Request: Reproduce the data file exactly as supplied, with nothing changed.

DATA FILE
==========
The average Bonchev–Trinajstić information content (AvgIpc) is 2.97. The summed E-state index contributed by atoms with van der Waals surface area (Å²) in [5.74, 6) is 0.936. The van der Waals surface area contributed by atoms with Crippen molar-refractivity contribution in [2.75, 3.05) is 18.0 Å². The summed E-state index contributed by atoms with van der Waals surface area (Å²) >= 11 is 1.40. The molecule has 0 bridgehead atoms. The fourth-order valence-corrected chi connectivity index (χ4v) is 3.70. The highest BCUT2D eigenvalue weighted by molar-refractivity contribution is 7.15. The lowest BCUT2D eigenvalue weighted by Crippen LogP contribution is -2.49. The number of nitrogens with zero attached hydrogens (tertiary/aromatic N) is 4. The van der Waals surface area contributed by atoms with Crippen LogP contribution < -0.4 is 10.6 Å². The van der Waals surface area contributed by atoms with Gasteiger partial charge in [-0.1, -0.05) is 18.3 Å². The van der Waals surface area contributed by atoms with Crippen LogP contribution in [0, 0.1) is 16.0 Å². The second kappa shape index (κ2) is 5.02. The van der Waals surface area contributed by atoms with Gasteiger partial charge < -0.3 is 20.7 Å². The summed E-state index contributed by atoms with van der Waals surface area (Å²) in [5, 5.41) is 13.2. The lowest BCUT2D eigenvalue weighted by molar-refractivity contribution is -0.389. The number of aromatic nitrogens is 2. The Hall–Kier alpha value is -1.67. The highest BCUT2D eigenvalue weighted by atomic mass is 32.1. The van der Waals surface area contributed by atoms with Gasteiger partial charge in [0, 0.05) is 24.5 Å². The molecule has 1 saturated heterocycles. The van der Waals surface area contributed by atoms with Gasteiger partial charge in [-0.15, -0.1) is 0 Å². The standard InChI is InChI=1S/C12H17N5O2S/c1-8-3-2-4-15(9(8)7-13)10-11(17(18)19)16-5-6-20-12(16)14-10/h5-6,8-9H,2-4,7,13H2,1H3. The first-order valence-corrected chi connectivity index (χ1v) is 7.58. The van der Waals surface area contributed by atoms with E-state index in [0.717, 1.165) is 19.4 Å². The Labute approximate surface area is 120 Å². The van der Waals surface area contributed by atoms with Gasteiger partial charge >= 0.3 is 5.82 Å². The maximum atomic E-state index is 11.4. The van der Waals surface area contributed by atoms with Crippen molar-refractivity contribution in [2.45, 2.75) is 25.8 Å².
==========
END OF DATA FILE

The average Bonchev–Trinajstić information content (AvgIpc) is 2.97. The summed E-state index contributed by atoms with van der Waals surface area (Å²) in [5.74, 6) is 0.936. The van der Waals surface area contributed by atoms with Crippen molar-refractivity contribution in [2.75, 3.05) is 18.0 Å². The summed E-state index contributed by atoms with van der Waals surface area (Å²) >= 11 is 1.40. The molecule has 0 bridgehead atoms. The fourth-order valence-corrected chi connectivity index (χ4v) is 3.70. The highest BCUT2D eigenvalue weighted by molar-refractivity contribution is 7.15. The lowest BCUT2D eigenvalue weighted by Crippen LogP contribution is -2.49. The number of nitrogens with zero attached hydrogens (tertiary/aromatic N) is 4. The van der Waals surface area contributed by atoms with Crippen LogP contribution < -0.4 is 10.6 Å². The van der Waals surface area contributed by atoms with Gasteiger partial charge in [-0.1, -0.05) is 18.3 Å². The van der Waals surface area contributed by atoms with Crippen LogP contribution in [0, 0.1) is 16.0 Å². The second kappa shape index (κ2) is 5.02. The van der Waals surface area contributed by atoms with Gasteiger partial charge < -0.3 is 20.7 Å². The summed E-state index contributed by atoms with van der Waals surface area (Å²) in [5, 5.41) is 13.2. The lowest BCUT2D eigenvalue weighted by molar-refractivity contribution is -0.389. The number of aromatic nitrogens is 2. The Hall–Kier alpha value is -1.67. The highest BCUT2D eigenvalue weighted by atomic mass is 32.1. The van der Waals surface area contributed by atoms with Gasteiger partial charge in [0, 0.05) is 24.5 Å². The molecule has 1 saturated heterocycles. The van der Waals surface area contributed by atoms with Gasteiger partial charge in [-0.15, -0.1) is 0 Å². The standard InChI is InChI=1S/C12H17N5O2S/c1-8-3-2-4-15(9(8)7-13)10-11(17(18)19)16-5-6-20-12(16)14-10/h5-6,8-9H,2-4,7,13H2,1H3. The first-order valence-corrected chi connectivity index (χ1v) is 7.58. The van der Waals surface area contributed by atoms with E-state index in [0.717, 1.165) is 19.4 Å². The Labute approximate surface area is 120 Å². The van der Waals surface area contributed by atoms with Gasteiger partial charge >= 0.3 is 5.82 Å². The maximum atomic E-state index is 11.4. The van der Waals surface area contributed by atoms with Crippen molar-refractivity contribution in [2.45, 2.75) is 25.8 Å².